Cairo | Reuters — Egypt will allow up to 0.05 per cent ergot, a common grains fungus, in wheat shipments beginning on Tuesday, confirming the end of a months-long standoff just before the country re-enters the international wheat market.
Reuters exclusively reported on July 4 that a ministerial decree would allow the world’s top wheat importer to apply the 0.05 per cent international standard to purchases, ending a zero-tolerance policy that has puzzled global trade.
The confirmation, in the form of decree number 1117/2016 issued in the state gazette on Monday, is set to take effect one day after publication, the document showed.
Egyptian quarantine authorities’ refusal to permit wheat infected with even trace amounts of ergot — which can lead to hallucinations in large quantities but is considered harmless at minor levels — wreaked havoc in the market for six months.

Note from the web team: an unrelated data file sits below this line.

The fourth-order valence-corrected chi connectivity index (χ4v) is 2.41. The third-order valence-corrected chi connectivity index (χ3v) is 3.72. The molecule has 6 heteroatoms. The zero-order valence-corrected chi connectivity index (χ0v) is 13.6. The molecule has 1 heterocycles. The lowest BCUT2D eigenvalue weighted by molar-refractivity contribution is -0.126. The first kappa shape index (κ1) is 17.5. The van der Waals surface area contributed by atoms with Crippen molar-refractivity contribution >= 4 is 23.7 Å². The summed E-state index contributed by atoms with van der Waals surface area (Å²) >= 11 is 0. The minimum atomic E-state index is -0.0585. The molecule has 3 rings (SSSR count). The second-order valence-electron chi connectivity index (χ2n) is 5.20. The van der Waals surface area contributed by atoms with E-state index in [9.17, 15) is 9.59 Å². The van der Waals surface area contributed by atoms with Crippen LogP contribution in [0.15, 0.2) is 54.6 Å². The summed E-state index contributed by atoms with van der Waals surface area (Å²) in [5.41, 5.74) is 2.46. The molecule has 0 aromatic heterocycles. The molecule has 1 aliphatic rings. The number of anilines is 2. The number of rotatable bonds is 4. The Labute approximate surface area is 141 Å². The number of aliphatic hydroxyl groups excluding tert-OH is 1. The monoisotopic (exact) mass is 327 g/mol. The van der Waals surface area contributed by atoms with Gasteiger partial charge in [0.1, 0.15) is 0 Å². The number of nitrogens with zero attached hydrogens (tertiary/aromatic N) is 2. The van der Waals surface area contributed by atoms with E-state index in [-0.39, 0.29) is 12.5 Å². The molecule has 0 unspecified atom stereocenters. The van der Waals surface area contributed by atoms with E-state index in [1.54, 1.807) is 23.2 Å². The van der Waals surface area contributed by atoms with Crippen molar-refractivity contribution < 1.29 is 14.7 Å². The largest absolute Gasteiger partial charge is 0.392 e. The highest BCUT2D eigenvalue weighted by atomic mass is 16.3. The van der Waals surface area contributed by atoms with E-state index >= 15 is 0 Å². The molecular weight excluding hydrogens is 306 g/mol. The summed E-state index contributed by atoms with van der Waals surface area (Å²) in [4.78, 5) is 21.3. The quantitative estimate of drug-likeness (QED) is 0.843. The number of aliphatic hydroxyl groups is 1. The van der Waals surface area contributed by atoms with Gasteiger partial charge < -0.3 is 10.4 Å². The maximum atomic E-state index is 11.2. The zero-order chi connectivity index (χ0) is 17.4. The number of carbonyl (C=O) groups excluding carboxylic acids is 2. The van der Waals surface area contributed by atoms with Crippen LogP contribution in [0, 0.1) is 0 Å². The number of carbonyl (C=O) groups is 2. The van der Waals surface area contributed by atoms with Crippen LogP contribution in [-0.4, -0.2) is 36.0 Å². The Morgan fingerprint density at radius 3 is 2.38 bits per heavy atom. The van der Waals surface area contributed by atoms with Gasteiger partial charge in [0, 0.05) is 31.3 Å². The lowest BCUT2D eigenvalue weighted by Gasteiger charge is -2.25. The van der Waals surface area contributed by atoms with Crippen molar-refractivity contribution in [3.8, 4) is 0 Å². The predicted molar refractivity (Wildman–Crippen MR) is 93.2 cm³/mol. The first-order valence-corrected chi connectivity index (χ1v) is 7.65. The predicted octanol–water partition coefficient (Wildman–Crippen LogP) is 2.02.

Suppliers have said that guaranteeing zero ergot is impossible, leading many to raise their prices or sit out of Egyptian state tenders altogether.
The agriculture quarantine authority’s zero-tolerance policy was at odds with the more commonly accepted international standard of up to 0.05 per cent already endorsed by the supplies ministry and the General Authority for Supply Commodities (GASC).
State grain buyer GASC is expected to tap international markets for wheat this month following the conclusion of the country’s local wheat buying season last month.
— Reporting for Reuters by Eric Knecht and Maha El Dahan.Tagged Egypt, ergot, GASC, international standard, wheat imports